To support these changes, standards and regulations are needed to fuel compatibility and interoperability; digitize information exchange; simplify product development; speed time-to-market for solutions; and improve transparency and trust.
AI’s role in transforming the global energy landscape
One thing is certain about the future: interactions among energy systems will become substantially more complex. The laundry list of major challenges we face includes decarbonization, decentralization, energy storage, waste reduction and smart maintenance. Overcoming these challenges will require inventive ways of thinking that extend far beyond the approaches that we have traditionally applied in engineering. Artificial intelligence (AI) methods and frameworks will form the cutting edge of our efforts to overcome these intricate challenges.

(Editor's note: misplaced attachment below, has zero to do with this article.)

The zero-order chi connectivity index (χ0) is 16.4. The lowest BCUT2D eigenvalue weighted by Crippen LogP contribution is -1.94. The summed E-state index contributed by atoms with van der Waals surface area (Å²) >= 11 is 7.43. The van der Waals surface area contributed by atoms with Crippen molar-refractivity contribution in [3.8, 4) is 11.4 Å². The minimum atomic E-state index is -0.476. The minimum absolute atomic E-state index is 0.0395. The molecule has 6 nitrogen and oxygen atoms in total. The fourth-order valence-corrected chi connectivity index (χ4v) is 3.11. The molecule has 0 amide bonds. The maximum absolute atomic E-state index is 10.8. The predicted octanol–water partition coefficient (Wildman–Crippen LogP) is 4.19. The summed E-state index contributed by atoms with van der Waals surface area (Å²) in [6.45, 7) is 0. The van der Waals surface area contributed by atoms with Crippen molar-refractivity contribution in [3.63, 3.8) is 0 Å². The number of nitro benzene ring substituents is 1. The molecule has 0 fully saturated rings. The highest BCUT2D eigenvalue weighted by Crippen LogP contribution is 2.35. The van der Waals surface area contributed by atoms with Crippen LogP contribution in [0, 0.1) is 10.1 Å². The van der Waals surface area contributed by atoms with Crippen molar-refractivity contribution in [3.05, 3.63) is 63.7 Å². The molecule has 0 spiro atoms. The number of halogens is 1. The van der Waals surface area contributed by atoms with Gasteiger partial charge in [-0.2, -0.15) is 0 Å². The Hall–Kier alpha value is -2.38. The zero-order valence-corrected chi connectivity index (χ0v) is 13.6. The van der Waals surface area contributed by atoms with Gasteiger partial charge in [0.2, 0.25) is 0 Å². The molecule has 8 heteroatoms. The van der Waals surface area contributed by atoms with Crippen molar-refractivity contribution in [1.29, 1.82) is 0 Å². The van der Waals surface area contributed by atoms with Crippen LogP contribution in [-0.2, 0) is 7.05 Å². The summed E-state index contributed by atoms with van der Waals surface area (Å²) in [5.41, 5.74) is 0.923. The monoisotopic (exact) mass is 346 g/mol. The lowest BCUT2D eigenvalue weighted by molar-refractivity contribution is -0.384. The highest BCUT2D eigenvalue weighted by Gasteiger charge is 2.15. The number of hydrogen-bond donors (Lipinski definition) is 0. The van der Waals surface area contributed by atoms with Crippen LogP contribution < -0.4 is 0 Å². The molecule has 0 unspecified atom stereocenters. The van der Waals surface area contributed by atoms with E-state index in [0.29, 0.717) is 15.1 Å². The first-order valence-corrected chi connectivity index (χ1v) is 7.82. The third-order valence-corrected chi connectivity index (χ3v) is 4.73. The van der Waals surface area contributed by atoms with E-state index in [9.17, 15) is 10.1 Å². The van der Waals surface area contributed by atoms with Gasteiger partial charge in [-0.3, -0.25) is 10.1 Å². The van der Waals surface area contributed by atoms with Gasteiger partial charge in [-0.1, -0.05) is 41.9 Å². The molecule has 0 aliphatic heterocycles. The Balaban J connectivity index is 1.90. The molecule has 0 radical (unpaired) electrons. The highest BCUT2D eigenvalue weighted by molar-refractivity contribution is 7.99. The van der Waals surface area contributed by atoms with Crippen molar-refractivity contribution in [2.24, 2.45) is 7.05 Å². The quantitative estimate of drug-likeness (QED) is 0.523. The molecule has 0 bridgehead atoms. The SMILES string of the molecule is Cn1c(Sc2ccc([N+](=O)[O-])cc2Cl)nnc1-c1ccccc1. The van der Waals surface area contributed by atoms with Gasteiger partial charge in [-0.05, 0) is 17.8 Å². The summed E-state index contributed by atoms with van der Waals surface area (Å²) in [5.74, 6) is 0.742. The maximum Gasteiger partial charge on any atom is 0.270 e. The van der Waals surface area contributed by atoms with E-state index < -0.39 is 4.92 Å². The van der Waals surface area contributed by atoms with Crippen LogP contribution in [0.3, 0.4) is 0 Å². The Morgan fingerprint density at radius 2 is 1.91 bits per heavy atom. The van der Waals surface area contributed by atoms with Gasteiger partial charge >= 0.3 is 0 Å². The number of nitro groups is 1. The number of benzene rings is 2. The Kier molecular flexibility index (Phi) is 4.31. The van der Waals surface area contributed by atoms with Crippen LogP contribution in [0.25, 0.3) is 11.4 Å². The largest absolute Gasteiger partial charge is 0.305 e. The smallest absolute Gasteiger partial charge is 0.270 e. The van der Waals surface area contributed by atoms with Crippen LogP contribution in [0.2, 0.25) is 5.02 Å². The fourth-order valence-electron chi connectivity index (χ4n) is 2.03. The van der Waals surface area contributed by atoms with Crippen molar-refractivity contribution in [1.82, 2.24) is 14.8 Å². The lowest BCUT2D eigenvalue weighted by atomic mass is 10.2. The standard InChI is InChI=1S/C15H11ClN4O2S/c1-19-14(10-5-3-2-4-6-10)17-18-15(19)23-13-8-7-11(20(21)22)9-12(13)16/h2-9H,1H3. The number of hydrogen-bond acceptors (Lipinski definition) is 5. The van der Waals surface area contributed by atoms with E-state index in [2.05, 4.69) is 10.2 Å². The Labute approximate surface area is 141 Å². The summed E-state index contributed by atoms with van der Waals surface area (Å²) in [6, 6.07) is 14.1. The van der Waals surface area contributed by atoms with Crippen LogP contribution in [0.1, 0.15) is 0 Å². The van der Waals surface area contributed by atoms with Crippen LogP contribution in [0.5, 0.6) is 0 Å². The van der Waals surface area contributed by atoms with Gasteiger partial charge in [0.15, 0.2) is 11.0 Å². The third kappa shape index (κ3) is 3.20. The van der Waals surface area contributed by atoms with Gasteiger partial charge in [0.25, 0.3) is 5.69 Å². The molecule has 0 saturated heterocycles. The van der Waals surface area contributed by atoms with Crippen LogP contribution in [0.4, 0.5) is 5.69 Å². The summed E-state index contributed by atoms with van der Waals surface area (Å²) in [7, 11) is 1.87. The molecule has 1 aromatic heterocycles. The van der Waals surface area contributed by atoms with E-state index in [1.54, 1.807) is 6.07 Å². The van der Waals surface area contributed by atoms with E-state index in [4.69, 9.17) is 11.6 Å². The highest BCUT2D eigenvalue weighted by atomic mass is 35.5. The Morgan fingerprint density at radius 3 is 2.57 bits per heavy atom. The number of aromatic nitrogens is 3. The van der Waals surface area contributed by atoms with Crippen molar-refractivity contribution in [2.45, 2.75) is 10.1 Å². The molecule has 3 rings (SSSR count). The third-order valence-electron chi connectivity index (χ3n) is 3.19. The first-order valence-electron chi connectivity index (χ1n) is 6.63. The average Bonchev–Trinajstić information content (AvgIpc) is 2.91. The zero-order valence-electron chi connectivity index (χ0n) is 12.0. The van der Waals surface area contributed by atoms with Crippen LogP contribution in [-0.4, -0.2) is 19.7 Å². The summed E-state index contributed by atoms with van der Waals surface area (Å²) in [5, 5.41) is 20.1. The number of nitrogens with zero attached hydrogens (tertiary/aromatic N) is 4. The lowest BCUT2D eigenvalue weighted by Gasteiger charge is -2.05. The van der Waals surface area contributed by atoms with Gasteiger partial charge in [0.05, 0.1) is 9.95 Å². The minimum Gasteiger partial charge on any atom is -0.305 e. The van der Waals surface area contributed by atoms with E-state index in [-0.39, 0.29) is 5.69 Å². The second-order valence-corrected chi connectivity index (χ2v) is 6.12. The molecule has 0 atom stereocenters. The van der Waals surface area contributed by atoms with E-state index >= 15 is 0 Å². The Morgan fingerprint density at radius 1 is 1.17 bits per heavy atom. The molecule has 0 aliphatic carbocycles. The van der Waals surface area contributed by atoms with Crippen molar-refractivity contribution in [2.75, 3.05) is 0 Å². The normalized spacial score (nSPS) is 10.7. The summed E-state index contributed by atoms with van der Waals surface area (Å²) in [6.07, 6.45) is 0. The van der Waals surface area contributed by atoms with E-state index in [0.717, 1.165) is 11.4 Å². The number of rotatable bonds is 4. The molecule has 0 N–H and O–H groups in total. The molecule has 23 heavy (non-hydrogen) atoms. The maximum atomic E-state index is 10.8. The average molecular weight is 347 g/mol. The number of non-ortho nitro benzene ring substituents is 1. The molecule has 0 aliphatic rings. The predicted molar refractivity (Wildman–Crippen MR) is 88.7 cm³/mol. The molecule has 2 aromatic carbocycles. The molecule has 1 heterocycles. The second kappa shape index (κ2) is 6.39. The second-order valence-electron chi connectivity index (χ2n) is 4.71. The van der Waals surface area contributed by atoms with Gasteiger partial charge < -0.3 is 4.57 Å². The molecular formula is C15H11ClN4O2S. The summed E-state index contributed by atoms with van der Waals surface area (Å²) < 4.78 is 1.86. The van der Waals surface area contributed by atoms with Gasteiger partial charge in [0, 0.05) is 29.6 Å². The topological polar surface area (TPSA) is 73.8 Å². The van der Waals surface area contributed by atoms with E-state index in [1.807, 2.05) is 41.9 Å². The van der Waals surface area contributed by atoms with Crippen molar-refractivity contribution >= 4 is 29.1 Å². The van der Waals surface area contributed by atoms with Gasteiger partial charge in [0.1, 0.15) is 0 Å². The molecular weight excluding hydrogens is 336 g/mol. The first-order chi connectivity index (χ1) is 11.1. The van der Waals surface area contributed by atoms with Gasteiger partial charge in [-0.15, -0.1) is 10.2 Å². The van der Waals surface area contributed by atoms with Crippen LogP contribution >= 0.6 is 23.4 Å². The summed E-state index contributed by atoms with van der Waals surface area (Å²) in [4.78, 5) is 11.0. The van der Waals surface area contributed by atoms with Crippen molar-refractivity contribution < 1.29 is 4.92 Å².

To successfully master the tremendous challenges posed by the energy transformation, we need to go beyond incremental changes and come up with new and transformative innovations that transcend traditional engineering.
AI is the expert for the job, the technology that is just right for the huge amounts of data being generated today along all parts of the value chains, together with ever increasing computational resources. For example, machine learning methods allow it to systematically tailor products, solutions and services to the specific needs. AI-based solutions also greatly help handle the increasing complexity of energy systems resulting from decarbonization and decentralization Furthermore, they also allow for improved prediction of hardware durability to optimize maintenance cycles leading to reduced waste. By using AI, efficiency and reliability of power plants can be increased, emissions can be reduced, and usage of material optimized – all contributing to higher sustainability. By implementing self-optimized processes in manufacturing, delivery times can be optimized and the autonomous operation of power plants enables higher safety and improved grid stability through more efficient electricity generation.